The Supreme Court on Thursday shot down a plea for delivering its judgment on bull-taming sport Jallikattu before the harvest festival of Pongal in Tamil Nadu on Saturday. This was followed by protests across Tamil Nadu, with some organisers saying they will organise the sport despite the apex court ruling. A bench led by Justice Dipak Misra told a group of lawyers, who pleaded the court for an early verdict, that it was “completely unfair to ask the bench to pass an order by a particular date”. The bench said the draft of the judgment was ready but it was not possible to deliver it before Saturday when Jallikattu is to be organised. The court had in November reserved its verdict on a batch of petitions, challenging the Centre’s notification allowing the use of bulls in Jallikattu.
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During a hearing in November, the bench had observed that it cannot allow “Roman gladiator-type sports in India”. The court had added that prima facie Jallikattu involves cruelty against animals. Following the Supreme Court ruling on Thursday, students in large numbers hit the streets in Coimbatore and Trichy. A students’ march in Madurai, known for Jallikattu events, turned violent and police resorted to lathi-charge to control the situation. A leading Jallikattu organiser told The Indian Express that they have decided to organise the sport this year even if it meant going against the apex court ruling.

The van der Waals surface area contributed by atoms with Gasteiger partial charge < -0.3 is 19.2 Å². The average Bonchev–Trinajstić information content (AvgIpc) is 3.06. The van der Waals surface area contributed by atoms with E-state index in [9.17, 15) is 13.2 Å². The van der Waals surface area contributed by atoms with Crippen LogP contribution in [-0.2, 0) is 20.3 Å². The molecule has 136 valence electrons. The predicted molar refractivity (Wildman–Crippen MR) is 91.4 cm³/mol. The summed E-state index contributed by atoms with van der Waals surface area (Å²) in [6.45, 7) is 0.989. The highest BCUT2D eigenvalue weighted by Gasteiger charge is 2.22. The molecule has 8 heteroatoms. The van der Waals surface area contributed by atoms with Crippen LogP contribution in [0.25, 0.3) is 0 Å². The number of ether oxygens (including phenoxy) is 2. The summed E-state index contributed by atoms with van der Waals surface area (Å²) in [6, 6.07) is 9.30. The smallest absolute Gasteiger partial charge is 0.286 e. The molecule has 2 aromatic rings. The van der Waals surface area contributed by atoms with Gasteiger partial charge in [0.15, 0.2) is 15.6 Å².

He said, “We have been law-abiding citizens for long. But this time, the Supreme Court too joined the anti-Jallikattu group by refusing to pass the order before January 14. If Kerala can disobey the apex court in the Mullaperiyar issue and Karnataka can defy its order in the Cauvery water issue, why should Tamil Nadu alone obey the Centre’s and the Supreme Court’s biased stand against Tamil culture and people’s sentiments?”
WATCH VIDEO | Jallikattu Organisers Defiant, Say They Will Organise Sport Despite Supreme Court Ruling
Balakumar Somu, a leading supporter of Jallikattu, accused the Centre and the judiciary of taking a biased stand. “When the Supreme Court blindly admitted video evidence from animal rights groups, it forgot two crucial things: these activists neither have a stake in peasants’ life nor a clue about how bulls are part-and-parcel of peasants’ lives. The apex court did not engage a third party to probe the allegations but accepted doctored evidences submitted by animal rights groups,” he said. “Also, there was zero effort from the Centre or Supreme Court to find a middle ground by engaging the Tamil community and two animal organisations to correct alleged wrong practices,” Somu added.